After being burnt by the failings of Chicago’s campaign for the 2016 Olympics, the US Olympic Committee has taken its time to come back to the bidding table, returning with Los Angeles, the entertainment capital of USA, in what could prove an irresistible offer to the IOC: a privately-funded games, with no need to rely on government assistance at a time when the Olympics are being used as a political tool in western democracies.
Olympic Games: 19 July – 4 August — Paralympic Games: 16 August – 29 August
• California is the entertainment and technology capital of the world
From the outset, the Los Angeles 2024 message to the IOC has been clear: zero risk, zero surprises.
It’s a compelling sales pitch to an organisation whose showpiece event has taken a public battering over the past decade.
A growing consensus among western democracies has been that the Olympic Games are too expensive to host, and leave a herd of white elephants in their wake.
LA 2024’s response?
It put together a plan with an operating budget of $5.3 billion, but a net outlay of zero, given an improved revenue picture. Built into those calculations is a $492-million contingency.
LA 2024 claims its bid is “perhaps the most scrutinised, third-party validated in Olympic history, and it does not rely on any public investment. This is a drastic change from many past bids – and this means no surprises for the IOC or the Olympic Movement.”
A growing consensus among western democracies has been that the Olympic Games are too expensive to host, and leave a herd of white elephants in their wake
The low budget stems from the fact that 85 per cent of proposed venues either already exist or are planned. No new permanent competition or non-competition venues would be built specifically for the games, with only a canoe slalom venue needed.
The bid book is direct: “We began our planning by addressing the real concerns of recent Olympic Games – their increasing cost, size and operational complexity – with the existing assets of our city. This means we are not changing our city to fit the Olympic Games, rather, we are applying the existing resources of our city to create an exceptional games concept that is fully sustainable, because it already exists.”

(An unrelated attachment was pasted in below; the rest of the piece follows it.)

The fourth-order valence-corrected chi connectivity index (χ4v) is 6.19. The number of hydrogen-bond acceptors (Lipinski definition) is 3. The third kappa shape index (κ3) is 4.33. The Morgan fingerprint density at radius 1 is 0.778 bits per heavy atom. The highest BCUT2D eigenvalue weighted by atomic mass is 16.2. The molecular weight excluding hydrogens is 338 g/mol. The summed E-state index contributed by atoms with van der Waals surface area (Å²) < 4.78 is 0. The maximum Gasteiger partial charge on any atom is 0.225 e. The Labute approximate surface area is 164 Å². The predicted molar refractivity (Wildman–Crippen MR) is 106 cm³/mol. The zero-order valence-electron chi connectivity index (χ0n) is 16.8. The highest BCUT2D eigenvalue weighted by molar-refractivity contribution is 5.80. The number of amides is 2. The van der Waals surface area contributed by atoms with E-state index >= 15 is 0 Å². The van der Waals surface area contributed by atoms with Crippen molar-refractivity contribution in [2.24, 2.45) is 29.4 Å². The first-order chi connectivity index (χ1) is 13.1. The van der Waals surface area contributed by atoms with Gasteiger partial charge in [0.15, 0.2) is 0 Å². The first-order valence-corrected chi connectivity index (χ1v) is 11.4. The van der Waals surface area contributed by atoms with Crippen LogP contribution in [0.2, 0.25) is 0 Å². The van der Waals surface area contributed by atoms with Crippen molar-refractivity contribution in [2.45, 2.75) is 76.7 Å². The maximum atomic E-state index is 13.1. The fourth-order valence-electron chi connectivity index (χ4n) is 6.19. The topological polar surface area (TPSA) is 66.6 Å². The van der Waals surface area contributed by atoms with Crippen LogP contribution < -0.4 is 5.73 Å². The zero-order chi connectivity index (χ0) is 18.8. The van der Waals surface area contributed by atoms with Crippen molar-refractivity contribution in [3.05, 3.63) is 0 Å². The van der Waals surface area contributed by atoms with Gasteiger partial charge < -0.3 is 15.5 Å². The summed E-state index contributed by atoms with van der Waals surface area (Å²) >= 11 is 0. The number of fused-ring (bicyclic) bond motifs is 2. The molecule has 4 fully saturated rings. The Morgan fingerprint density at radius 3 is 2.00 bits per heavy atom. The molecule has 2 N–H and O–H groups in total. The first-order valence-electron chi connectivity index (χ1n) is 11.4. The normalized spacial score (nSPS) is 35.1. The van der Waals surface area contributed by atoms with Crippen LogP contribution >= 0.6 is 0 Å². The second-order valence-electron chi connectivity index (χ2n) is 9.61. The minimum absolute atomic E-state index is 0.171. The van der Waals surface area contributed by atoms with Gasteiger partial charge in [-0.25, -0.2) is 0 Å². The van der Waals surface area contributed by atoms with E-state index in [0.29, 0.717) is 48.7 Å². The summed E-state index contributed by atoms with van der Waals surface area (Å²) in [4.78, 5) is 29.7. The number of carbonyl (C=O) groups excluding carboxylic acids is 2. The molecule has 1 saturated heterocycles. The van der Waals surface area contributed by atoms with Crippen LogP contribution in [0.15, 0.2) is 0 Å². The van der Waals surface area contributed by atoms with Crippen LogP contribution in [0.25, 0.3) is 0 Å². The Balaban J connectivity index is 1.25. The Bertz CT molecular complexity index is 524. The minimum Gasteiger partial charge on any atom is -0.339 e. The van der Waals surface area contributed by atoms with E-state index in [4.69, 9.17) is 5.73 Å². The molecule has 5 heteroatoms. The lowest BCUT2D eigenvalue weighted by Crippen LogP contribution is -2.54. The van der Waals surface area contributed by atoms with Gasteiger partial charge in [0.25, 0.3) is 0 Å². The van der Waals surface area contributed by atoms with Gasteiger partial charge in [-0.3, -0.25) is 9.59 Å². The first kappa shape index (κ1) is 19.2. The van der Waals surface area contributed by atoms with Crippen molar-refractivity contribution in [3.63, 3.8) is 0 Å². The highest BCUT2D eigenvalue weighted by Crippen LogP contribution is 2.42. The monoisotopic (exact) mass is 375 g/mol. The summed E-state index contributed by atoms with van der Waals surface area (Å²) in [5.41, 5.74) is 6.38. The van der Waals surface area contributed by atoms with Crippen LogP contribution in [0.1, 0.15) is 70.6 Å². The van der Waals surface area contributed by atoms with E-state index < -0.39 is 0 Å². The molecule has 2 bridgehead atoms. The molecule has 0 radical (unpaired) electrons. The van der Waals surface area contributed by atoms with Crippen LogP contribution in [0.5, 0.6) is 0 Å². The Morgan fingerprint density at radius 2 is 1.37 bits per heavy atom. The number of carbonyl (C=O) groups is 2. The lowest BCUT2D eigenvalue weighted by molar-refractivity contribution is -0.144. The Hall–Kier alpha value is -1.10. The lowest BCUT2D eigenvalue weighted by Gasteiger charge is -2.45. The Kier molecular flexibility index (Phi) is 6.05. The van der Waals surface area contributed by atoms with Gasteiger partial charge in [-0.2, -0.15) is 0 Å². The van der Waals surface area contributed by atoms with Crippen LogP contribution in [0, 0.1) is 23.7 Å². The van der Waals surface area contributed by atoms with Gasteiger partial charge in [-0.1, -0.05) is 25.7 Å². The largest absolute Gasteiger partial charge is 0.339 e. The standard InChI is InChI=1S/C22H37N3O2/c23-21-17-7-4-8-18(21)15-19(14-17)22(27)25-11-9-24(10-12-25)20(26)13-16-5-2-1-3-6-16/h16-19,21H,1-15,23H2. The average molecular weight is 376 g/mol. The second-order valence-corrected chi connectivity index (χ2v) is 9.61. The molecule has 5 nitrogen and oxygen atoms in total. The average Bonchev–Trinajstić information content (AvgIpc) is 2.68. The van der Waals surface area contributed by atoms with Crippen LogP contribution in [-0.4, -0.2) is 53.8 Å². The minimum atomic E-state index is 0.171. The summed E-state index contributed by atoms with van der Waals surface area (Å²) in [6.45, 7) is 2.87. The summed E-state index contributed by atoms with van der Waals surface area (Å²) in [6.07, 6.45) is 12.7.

Overall, LA 2024’s games concept features four Sports Parks, all located within 40 minutes of the Olympic Park. The big traditional Olympic Games outlays are already accounted for: the athletes’ village will be the campus accommodation at UCLA, one of USA’s leading universities; and track and field will be in the existing LA Memorial Coliseum, the focal point of both the 1932 and 1984 Olympic Games.
What’s more, an LA 2024 organising committee will be able to make use of the privately-funded $2.6-billion, 85,000-seat stadium being built at Hollywood Park for NFL American football’s Rams and Chargers. The stadium is due to open in 2019.
As Casey Wasserman, chairman of the bid says: “From day one, LA 2024’s budgetary objective has been: ‘no surprises.’ If LA is chosen to host the 2024 games, the IOC does not have to worry about changing or evolving budgets, shifting competition venues or uncertainty about the delivery of the games.”
Presenting to the summer Olympic sports federations at April’s SportAccord Convention in Denmark, Wasserman was quick to hammer home the point: “LA 2024 is not a government project, with all the risk and uncertainty that implies in today’s world. Just like our bid, our games will be privately funded and privately managed, free of government interference. LA 2024 will achieve two very important goals: minimise financial and execution risk, and maximise the experience for each of your sports at the games.”
Yet, as one IOC member tells Sportcal Insight, that is not a guarantee of success: “LA must be able to answer the question ‘why LA?’ Chicago  had no ‘story’ and that was one of the main reasons why it lost in 2009.
“One of the oddities in Olympic bids is that the countries in which you can have the most confidence in a capable organisation are taken for granted, and the capability becomes almost a liability.”
LA must be able to answer the question ‘why LA?’
LA 2024, of course, is confident it does have a story.
Wasserman says: “LA 2024 will reimagine what’s possible for a modern Olympic Games, just like the city did in 1932 and 1984. Our prudent, pragmatic and responsible approach will refocus the world’s attention on the value – not the cost – of the greatest celebration of humanity on the planet.”
In addition, in what would be an Olympics first, LA 2024 has proposed the LA Memorial Coliseum staging the culmination of the torch relay, with 70,000 spectators watching “a Hollywood-produced programme of live entertainment,” and “top musical performances,” while simultaneously, “a live viewing and virtual-reality experience of all Ceremony events” would be offered at the LA Stadium.
Attention would then switch to the LA Stadium, which would stage “the formal Opening Ceremony elements, including the Parade of Nations, the Olympic Oaths, the official opening of the Games and the lighting of the Olympic Cauldron.” At the closing ceremony, roles would be reversed. LA 2024 said the plan would “allow as many Angelenos as possible to attend.”
Critics have branded the plan arrogant, a break with Olympic tradition.
LA 2024 will also get the benefit of a major transportation upgrade, with $88 billion in public transit investment, the $14-billion modernisation of Los Angeles International Airport and $120 billion in transit funding all having been approved.
They’ll be needed too – a quick Google search of ‘LA traffic’ produces more than 350 million results.